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e^(i*pi)
May 8th, 2007, 09:52 PM
I'm in the process of switching from Java to C++ and I've come across something that is confusing me. I"m trying to create a multi-dimensional array using new. Here is what I have been trying:


int firstNumber;
int secondNumber;

cout << "Enter first number: ";
cin >> firstNumber;
cout << "Enter second number: ";
cin >> secondNumber;

int* array = new int[firstNumber][secondNumber];

when I try this I always get error messages saying there is some issue with the line where I create the array. Any ideas?

Dancingwllamas
May 8th, 2007, 10:21 PM
I believe you have to create an array of pointers to an array of ints to get this to work. Here is an example:



int **array_ptr; //two * are needed because it is a pointer to a pointer

array_ptr=new int*[firstnumber]; //creates a new array of pointers to int objects
for(int i=0; i<firstnumber; ++i)
array_ptr[i]=new int[secondnumber];

//now, you can access the members like you can with normal 2d arrays
//like array_ptr[1][3]


Hope this helps. :)

psusi
May 8th, 2007, 10:48 PM
There is no such thing as a multidimensional array where more than one dimension is dynamic, per se. You can get much the same effect though, from a vector of vectors. Take a look at std::vector<>.

vector< vector< int > > foo;

You should reevaluate what you are doing though, because if you think you need a dynamic 2d array, you are probably doing something really weird.

thk
May 8th, 2007, 11:02 PM
#include "boost/multi_array.hpp"

hod139
May 8th, 2007, 11:36 PM
I agree with Dancingwllamas and thk, when using C++ you should avoid the old C style arrays when at all possible and use alternatives such as std::vector or boost. However, if you really want to use C arrays you can, and to try and clear up some confusion from earlier posts, I'll show you how. The first thing to remember, is that the following declarations of multi-dimensional arrays are basically the same,


int matrix[2][3];
int *matrix[3];
int **matrix
the differences are in how the space is allocated and freed. In the next code snippet I show how to allocate and free the second and third example to be the same size as the first.



int main(void)
{
// Allocation
int matrix1[2][3];

int *matrix2[3];
for(int i = 0; i < 3; ++i)
matrix2[i] = new int[2];

int **matrix3;
matrix3 = new int*[3];
for(int i = 0; i < 3; ++i)
matrix3[i] = new int[2];

// Deletion
// No nead to delete matrix1
for(int i = 0; i < 3; ++i)
delete [] matrix2[i];

for(int i = 0; i < 3; ++i)
delete [] matrix3[i];
delete [] matrix3;


return 0;
}

baltimark
May 9th, 2007, 12:56 AM
I believe you have to create an array of pointers to an array of ints to get this to work. Here is an example:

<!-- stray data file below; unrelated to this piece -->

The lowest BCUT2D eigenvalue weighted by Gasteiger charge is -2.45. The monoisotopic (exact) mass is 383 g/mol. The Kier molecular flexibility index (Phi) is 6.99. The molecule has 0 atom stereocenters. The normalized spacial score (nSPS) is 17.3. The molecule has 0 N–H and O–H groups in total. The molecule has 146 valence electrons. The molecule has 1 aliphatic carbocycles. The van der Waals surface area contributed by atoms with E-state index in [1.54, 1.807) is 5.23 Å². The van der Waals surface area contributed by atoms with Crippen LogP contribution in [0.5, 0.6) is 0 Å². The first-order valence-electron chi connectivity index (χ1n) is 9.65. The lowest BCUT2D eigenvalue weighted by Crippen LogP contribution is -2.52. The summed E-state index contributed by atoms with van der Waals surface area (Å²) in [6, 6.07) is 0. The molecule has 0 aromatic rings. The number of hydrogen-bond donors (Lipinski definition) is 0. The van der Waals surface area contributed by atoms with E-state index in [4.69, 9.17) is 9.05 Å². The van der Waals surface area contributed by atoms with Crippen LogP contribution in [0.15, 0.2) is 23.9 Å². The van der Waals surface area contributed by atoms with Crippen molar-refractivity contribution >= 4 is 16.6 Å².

int **array_ptr; //two * are needed because it is a pointer to a pointer

array_ptr=new int*[firstnumber]; //creates a new array of pointers to int objects
for(int i=0; i<firstnumber; ++i)
array_ptr[i]=new int[secondnumber];

//now, you can access the members like you can with normal 2d arrays
//like array_ptr[1][3]


Hope this helps. :)
Right. I do what dancingwllamas does.

You first need to declare an array of pointers to pointers

int **array;


then allocate the space for an array of pointers


array = new int*[firstNumber];


then, for each of those pointers, allocate the amount of space you need


for (int i = 0; i < firstNumber; i++)
arrary[i] = new int[secondNumber];


then, you can access it with array[i][j]

DavidBell
May 9th, 2007, 09:15 AM
I use this 'cause I keep forgetting the syntax, you can do as many dimensions as you need if you keep going with the pattern.




// Easy one dimensional arrays
#define BCDECLAREARRAY_1D(TYPE,NAME) TYPE *NAME;
#define BCCREATEARRAY_1D(TYPE,NAME,XSIZE) NAME = new TYPE[(XSIZE)];
#define BCDESTROYARRAY_1D(NAME) delete[] NAME;

// Easy two dimensional arrays
#define BCDECLAREARRAY_2D(TYPE,NAME) TYPE **NAME;
#define BCCREATEARRAY_2D(TYPE,NAME,XSIZE,YSIZE) NAME = new TYPE*[(XSIZE)]; for (int tempi = 0; tempi < (XSIZE); tempi++) NAME[tempi] = new TYPE[(YSIZE)];
#define BCDESTROYARRAY_2D(NAME,XSIZE) for (int tempi = 0; tempi < (XSIZE); tempi++) delete[] NAME[tempi]; delete[] NAME;

jamescox84
May 10th, 2007, 09:27 PM
I would do something like this, but then I'm a C programmer not C++. So this code is translated from C to C++.



#include <iostream>

enum
{
WIDTH = 16,
HEIGHT = 12
};

int main()
{
/* The array is just one dimentional. */
int *array = new int[WIDTH * HEIGHT];

/* This macro allows it to be accessed as if it was 2D. */
#define ARRAY(X, Y) (array[(X) + (Y) * (WIDTH)])

/* Setting the int at [2, 4]. */
ARRAY(2, 4) = 10;

/* Getting the int at [2, 4]. */
std::cout << ARRAY(2, 4) << std::endl;

delete[] array;

return 0;
}


I think using this approach takes less housekeeping than using the staggered array approach. But then they are many ways to skin a cat.

bobdevis
June 11th, 2009, 11:13 PM
Dancingwllamas, you are my hero. Thank you.
That example you gave indeed works as advertised.